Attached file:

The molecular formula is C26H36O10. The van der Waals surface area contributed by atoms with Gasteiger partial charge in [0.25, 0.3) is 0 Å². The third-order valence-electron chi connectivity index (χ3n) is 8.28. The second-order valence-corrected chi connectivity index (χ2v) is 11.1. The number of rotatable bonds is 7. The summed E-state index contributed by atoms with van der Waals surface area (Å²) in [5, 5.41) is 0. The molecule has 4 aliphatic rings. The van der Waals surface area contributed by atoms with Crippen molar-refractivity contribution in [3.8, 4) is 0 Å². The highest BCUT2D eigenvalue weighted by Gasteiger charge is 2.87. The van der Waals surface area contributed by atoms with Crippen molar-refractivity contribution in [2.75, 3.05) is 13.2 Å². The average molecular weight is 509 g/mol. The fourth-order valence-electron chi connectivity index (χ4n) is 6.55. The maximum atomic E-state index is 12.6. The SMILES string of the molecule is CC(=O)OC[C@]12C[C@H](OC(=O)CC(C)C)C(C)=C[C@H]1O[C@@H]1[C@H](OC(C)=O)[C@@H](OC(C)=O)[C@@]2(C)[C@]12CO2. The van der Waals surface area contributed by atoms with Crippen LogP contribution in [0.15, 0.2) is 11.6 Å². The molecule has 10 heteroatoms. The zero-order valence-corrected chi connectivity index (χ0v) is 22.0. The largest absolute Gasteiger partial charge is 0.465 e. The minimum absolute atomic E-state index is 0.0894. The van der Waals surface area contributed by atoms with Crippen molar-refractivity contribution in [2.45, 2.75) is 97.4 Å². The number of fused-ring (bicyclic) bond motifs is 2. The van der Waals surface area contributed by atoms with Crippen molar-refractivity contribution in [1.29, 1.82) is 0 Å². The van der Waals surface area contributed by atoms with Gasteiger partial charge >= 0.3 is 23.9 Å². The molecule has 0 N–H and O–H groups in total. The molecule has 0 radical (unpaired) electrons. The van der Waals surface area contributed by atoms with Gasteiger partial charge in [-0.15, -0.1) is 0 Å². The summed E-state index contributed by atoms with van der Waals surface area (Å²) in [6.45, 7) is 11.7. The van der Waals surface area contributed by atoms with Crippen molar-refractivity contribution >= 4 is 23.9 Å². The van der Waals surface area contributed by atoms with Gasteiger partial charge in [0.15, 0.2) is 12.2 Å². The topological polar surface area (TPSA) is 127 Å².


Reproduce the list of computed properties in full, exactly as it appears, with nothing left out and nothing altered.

The molecular formula is C26H36O10. The van der Waals surface area contributed by atoms with Gasteiger partial charge in [0.25, 0.3) is 0 Å². The third-order valence-electron chi connectivity index (χ3n) is 8.28. The second-order valence-corrected chi connectivity index (χ2v) is 11.1. The number of rotatable bonds is 7. The summed E-state index contributed by atoms with van der Waals surface area (Å²) in [5, 5.41) is 0. The molecule has 4 aliphatic rings. The van der Waals surface area contributed by atoms with Crippen molar-refractivity contribution in [3.8, 4) is 0 Å². The highest BCUT2D eigenvalue weighted by Gasteiger charge is 2.87. The van der Waals surface area contributed by atoms with Crippen molar-refractivity contribution in [2.75, 3.05) is 13.2 Å². The average molecular weight is 509 g/mol. The fourth-order valence-electron chi connectivity index (χ4n) is 6.55. The maximum atomic E-state index is 12.6. The SMILES string of the molecule is CC(=O)OC[C@]12C[C@H](OC(=O)CC(C)C)C(C)=C[C@H]1O[C@@H]1[C@H](OC(C)=O)[C@@H](OC(C)=O)[C@@]2(C)[C@]12CO2. The van der Waals surface area contributed by atoms with Crippen LogP contribution in [0.15, 0.2) is 11.6 Å². The molecule has 10 heteroatoms. The zero-order valence-corrected chi connectivity index (χ0v) is 22.0. The largest absolute Gasteiger partial charge is 0.465 e. The minimum absolute atomic E-state index is 0.0894. The van der Waals surface area contributed by atoms with Crippen molar-refractivity contribution in [2.45, 2.75) is 97.4 Å². The number of fused-ring (bicyclic) bond motifs is 2. The van der Waals surface area contributed by atoms with Crippen molar-refractivity contribution in [1.29, 1.82) is 0 Å². The van der Waals surface area contributed by atoms with Gasteiger partial charge >= 0.3 is 23.9 Å². The molecule has 0 N–H and O–H groups in total. The molecule has 0 radical (unpaired) electrons. The van der Waals surface area contributed by atoms with Gasteiger partial charge in [-0.15, -0.1) is 0 Å². The summed E-state index contributed by atoms with van der Waals surface area (Å²) in [6.45, 7) is 11.7. The van der Waals surface area contributed by atoms with Crippen molar-refractivity contribution >= 4 is 23.9 Å². The van der Waals surface area contributed by atoms with Gasteiger partial charge in [0.15, 0.2) is 12.2 Å². The topological polar surface area (TPSA) is 127 Å².